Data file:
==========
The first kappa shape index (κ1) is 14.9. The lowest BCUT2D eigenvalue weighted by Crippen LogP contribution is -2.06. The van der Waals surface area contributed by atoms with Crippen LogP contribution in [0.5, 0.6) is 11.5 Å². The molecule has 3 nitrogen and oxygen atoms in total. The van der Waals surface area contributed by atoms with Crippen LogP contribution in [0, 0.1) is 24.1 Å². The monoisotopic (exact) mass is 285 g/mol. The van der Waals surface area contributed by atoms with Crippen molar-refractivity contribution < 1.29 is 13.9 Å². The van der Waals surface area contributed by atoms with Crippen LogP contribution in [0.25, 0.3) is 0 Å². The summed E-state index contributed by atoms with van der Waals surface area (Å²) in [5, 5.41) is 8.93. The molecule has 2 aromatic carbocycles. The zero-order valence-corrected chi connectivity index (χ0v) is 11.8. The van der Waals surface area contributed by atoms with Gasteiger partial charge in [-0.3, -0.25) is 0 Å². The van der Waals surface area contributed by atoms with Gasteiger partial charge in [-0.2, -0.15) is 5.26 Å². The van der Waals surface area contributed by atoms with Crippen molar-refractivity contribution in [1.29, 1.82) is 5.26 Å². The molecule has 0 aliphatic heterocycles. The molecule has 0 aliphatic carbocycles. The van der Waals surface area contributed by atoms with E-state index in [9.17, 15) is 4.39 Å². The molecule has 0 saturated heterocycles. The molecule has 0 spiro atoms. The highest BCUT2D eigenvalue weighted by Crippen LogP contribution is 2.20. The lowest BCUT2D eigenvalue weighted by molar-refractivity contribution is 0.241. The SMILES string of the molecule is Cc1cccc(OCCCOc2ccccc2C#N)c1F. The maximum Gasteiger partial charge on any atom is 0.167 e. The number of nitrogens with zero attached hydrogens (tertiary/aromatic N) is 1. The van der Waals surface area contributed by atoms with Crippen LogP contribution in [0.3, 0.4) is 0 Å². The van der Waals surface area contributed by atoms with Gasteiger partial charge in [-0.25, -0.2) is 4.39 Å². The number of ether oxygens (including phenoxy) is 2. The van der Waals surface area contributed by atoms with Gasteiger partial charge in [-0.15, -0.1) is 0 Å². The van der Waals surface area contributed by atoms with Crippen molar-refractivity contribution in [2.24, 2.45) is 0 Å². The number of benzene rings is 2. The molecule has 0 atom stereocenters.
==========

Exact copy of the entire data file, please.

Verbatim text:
The first kappa shape index (κ1) is 14.9. The lowest BCUT2D eigenvalue weighted by Crippen LogP contribution is -2.06. The van der Waals surface area contributed by atoms with Crippen LogP contribution in [0.5, 0.6) is 11.5 Å². The molecule has 3 nitrogen and oxygen atoms in total. The van der Waals surface area contributed by atoms with Crippen LogP contribution in [0, 0.1) is 24.1 Å². The monoisotopic (exact) mass is 285 g/mol. The van der Waals surface area contributed by atoms with Crippen molar-refractivity contribution < 1.29 is 13.9 Å². The van der Waals surface area contributed by atoms with Crippen LogP contribution in [0.25, 0.3) is 0 Å². The summed E-state index contributed by atoms with van der Waals surface area (Å²) in [5, 5.41) is 8.93. The molecule has 2 aromatic carbocycles. The zero-order valence-corrected chi connectivity index (χ0v) is 11.8. The van der Waals surface area contributed by atoms with Gasteiger partial charge in [-0.3, -0.25) is 0 Å². The van der Waals surface area contributed by atoms with Gasteiger partial charge in [-0.2, -0.15) is 5.26 Å². The van der Waals surface area contributed by atoms with Crippen molar-refractivity contribution in [1.29, 1.82) is 5.26 Å². The molecule has 0 aliphatic heterocycles. The molecule has 0 aliphatic carbocycles. The van der Waals surface area contributed by atoms with E-state index in [9.17, 15) is 4.39 Å². The molecule has 0 saturated heterocycles. The molecule has 0 spiro atoms. The highest BCUT2D eigenvalue weighted by Crippen LogP contribution is 2.20. The lowest BCUT2D eigenvalue weighted by molar-refractivity contribution is 0.241. The SMILES string of the molecule is Cc1cccc(OCCCOc2ccccc2C#N)c1F. The maximum Gasteiger partial charge on any atom is 0.167 e. The number of nitrogens with zero attached hydrogens (tertiary/aromatic N) is 1. The van der Waals surface area contributed by atoms with Crippen LogP contribution in [0.3, 0.4) is 0 Å². The van der Waals surface area contributed by atoms with Gasteiger partial charge in [-0.25, -0.2) is 4.39 Å². The number of ether oxygens (including phenoxy) is 2. The van der Waals surface area contributed by atoms with Gasteiger partial charge in [-0.15, -0.1) is 0 Å². The van der Waals surface area contributed by atoms with Crippen molar-refractivity contribution in [2.24, 2.45) is 0 Å². The number of benzene rings is 2. The molecule has 0 atom stereocenters.